The studies keep coming in confirming the fact that heart attack symptoms in women are often misdiagnosed. The latest study, published in the European Heart Journal Acute Cardiovascular Care, showed that women have a 50 percent higher chance than men of receiving the wrong initial diagnosis following a heart attack.
Getting the initial heart attack diagnosis correct—determining whether a heart attack occurred as well as what type of heart attack it was—shapes both short-term and long-term treatment and ultimately affects survival rates. In this new study, the women who were misdiagnosed had about a 70 percent increased risk of death after 30 days compared to those who received the right diagnosis.
In line with this research, a previous study that appeared in the Journal of the American Medical Association showed that women heart attack patients died at a much higher rate than men—even when in the hospital.
This earlier study analyzed over one million patients on the National Registry of Myocardial Infarction. What they found is that women are more likely than men to go the hospital without chest pain, and to later die in the hospital of a heart attack. So, not only are women themselves missing the symptoms of a heart attack, doctors may be missing the boat as well.
This is clearly a case of women being treated “too little” and “too late.” As the researchers stated, “…patients without chest pain/discomfort tend to present later, are treated less aggressively, and have almost twice the short-term mortality compared with those presenting with more typical symptoms …[of a heart attack].”
What Do You Need to Know About Heart Attack Symptoms in Women?
- Remember that heart attacks in women are normally far subtler than those in men. While men may have crushing chest pain, women often experience much milder symptoms including: chest discomfort, pain, or pressure; back discomfort; pain or tingling in the jaw, elbow, or arm; throat tightness, shortness of breath; indigestion; nausea or vomiting; lightheadedness with exertion, dizziness, or vertigo; disproportionate sweating with activity; and sudden, profound fatigue. Some women can feel like they just have the flu.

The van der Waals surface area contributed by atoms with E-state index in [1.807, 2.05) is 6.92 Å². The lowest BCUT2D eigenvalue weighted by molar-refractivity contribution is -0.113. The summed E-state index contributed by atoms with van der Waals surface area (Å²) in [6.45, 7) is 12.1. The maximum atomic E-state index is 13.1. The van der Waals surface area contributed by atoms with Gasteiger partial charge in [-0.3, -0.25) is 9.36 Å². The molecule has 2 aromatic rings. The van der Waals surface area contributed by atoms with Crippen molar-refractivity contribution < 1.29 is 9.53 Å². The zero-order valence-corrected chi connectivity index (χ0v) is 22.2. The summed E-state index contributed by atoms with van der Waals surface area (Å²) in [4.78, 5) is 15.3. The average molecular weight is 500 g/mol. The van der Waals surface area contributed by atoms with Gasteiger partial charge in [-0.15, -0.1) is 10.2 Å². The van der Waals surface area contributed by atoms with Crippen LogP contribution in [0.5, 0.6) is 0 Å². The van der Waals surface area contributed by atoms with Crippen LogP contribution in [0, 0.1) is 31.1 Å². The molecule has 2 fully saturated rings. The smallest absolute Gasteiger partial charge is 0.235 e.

- Don’t let your age fool you. In the JAMA study, younger women without chest pain had the highest mortality rate—probably because they were more likely to dismiss the symptoms. This is one case where you want to err on the side of caution and get your symptoms checked out, even if you’re not sure.
- Keep aspirin in your medicine cabinet (and in your purse or wallet), and chew one as soon as heart attack symptoms begin (don’t swallow it whole). Do not substitute ibuprofen, acetaminophen, or another pain reliever. Only aspirin has the anticoagulant clout that may help disintegrate a possible clot. Also take nitroglycerin as directed if it has been prescribed for you.
- Call 911—don’t attempt to drive yourself to the hospital.
- Once you arrive at the hospital, don’t let the hospital staff waylay you with testing for anxiety, stress, or indigestion. Insist that you want a full cardiac workup for your heart attack symptoms.
- Educate yourself about the heart health differences between men and women. You may also want to read my book HeartSense For Women.
Now it’s your turn: Have you ever found that doctors overlook heart attack symptoms in women?